Jonathan:You just gave me chills, because my father is an ethics professor, and he is a big fan of – I don’t if you’ve ever read any work by Viktor Frankl, but he wrote a book called Man’s Search for Meaning. This message you’re giving echoes his psychology and philosophy that anxiety and neuroses often come from too much focus on the self, and once you focus outside of the self, specifically, helping others, and helping others find meaning – I can imagine that played a big role in your transitioning out of this dark place, and then emerging into such a brilliant light.
Cassey: Yeah, I think so! Yeah, yeah. Yeah, you’re right. Just focusing on other people and what they want, somehow the universe makes it go back to you, it really does.
Jonathan:And I think, like you said, you can tell a big difference between an individual who is doing it for fame, or for their own edification or ego, or someone who is just like, “You know, my goal is to help people.” And it’s interesting, too, even, like we see this more also in the technology arena, where Mark Zuckerberg says, “Add value first…”
Jonathan:“And the money comes later.”
Jonathan:It’s a totally new model. It’s a very new model.
Cassey: Exactly. I mean, even when I was trying to figure out my career path, my goal was really just enjoy what I do, really enjoy what I do, and the money will come later. And even like with working out, if you focus so hard on trying to lose weight, and counting all the calories, it’s going to be so stressful that nothing is going to work out. Like, focus on enjoying your workout, focus on loving your food, and your body will just sculpt its way through the love and care that you give it. So, it’s kind of like the same thing.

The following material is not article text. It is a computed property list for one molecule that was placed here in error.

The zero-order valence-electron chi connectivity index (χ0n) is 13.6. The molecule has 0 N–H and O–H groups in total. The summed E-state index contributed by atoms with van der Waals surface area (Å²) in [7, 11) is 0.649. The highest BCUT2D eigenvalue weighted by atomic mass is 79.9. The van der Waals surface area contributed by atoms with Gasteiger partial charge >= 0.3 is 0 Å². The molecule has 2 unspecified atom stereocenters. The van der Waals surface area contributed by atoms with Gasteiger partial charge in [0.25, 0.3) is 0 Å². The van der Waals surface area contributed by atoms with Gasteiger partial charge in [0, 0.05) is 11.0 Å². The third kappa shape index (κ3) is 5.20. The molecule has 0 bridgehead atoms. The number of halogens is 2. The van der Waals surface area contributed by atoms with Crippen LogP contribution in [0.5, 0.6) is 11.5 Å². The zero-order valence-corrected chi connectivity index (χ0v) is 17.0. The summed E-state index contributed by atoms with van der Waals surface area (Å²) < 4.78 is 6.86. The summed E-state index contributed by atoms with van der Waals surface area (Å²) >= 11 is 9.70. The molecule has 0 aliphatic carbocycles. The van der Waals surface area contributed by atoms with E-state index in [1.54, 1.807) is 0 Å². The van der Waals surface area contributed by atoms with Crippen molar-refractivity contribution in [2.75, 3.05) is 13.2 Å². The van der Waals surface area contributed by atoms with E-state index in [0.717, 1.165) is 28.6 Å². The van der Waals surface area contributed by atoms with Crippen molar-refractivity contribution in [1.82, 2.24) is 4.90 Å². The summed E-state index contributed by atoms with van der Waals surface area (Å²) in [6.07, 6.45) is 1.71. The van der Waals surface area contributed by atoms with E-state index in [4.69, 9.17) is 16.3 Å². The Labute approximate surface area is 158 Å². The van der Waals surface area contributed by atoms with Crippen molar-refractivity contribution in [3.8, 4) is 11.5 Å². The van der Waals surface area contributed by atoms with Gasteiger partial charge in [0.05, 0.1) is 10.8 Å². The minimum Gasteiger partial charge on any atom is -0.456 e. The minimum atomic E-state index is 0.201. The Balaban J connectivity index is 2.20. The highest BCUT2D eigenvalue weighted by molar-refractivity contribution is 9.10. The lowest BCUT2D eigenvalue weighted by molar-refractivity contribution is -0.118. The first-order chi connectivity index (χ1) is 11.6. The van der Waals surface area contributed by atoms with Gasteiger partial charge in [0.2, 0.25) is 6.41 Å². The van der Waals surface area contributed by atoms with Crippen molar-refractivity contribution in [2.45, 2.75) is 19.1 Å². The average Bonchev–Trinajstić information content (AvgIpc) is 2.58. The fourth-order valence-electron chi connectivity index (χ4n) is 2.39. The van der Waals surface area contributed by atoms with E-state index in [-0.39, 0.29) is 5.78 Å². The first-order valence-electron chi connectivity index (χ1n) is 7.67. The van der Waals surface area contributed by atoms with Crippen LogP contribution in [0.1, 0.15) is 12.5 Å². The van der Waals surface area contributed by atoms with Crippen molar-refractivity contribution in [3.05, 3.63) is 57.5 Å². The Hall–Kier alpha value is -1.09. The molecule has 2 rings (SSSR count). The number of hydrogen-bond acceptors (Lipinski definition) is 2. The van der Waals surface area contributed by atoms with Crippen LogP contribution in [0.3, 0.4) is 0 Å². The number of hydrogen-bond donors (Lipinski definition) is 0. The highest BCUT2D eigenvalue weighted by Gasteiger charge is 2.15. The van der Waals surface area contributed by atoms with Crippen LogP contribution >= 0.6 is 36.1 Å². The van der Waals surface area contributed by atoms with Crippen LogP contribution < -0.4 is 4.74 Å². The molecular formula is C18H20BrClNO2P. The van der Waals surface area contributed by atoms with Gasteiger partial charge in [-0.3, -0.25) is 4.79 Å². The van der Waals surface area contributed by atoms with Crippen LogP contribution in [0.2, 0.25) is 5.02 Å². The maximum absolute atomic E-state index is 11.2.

Jonathan:Yeah, absolutely. I think it was Thoreau, he gives this really cool analogy where he’s like, when people either pursue calories, or weight loss, or money, or happiness directly, it’s like trying to catch a butterfly, like you can’t even grab it, but if you just sit there calmly, and you’re at peace, the butterfly will land calmly on your shoulder.
Cassey: Yeah, I love that. Exactly. That’s it, exactly.
Jonathan:So what’s next for you? You’ve seen – you’ve been on this trajectory. What do you find now motivates you, as much as motivated you to get to where you are today?
Cassey: Honestly, what keeps me up till like 3:00 in the morning – I still work till like 3:00 in the morning, because I’m so addicted to what I do – it’s always the chance to create better and better content. And I’ve been so lucky because, like, just last week Dr. Oz invited me to be on his show and show him how to do POP Pilates, and the week before Steve Harvey called, and so there is a whole new like TV thing, which I never even thought of before. Now it’s like fitness entertainment; before it was just like, “Oh, fitness, we’re teaching – yay.” But every time a new movie comes out I love doing like a fitness-related routine to it, so when Hunger Games came out I did like this Hunger Games workout and we did like Mocking Jay Ab, and all that kind of stuff; it was so fun to produce, and everything that I do moving forward is how to make fitness more fun and more creative than the way that we’ve seen it very traditionally.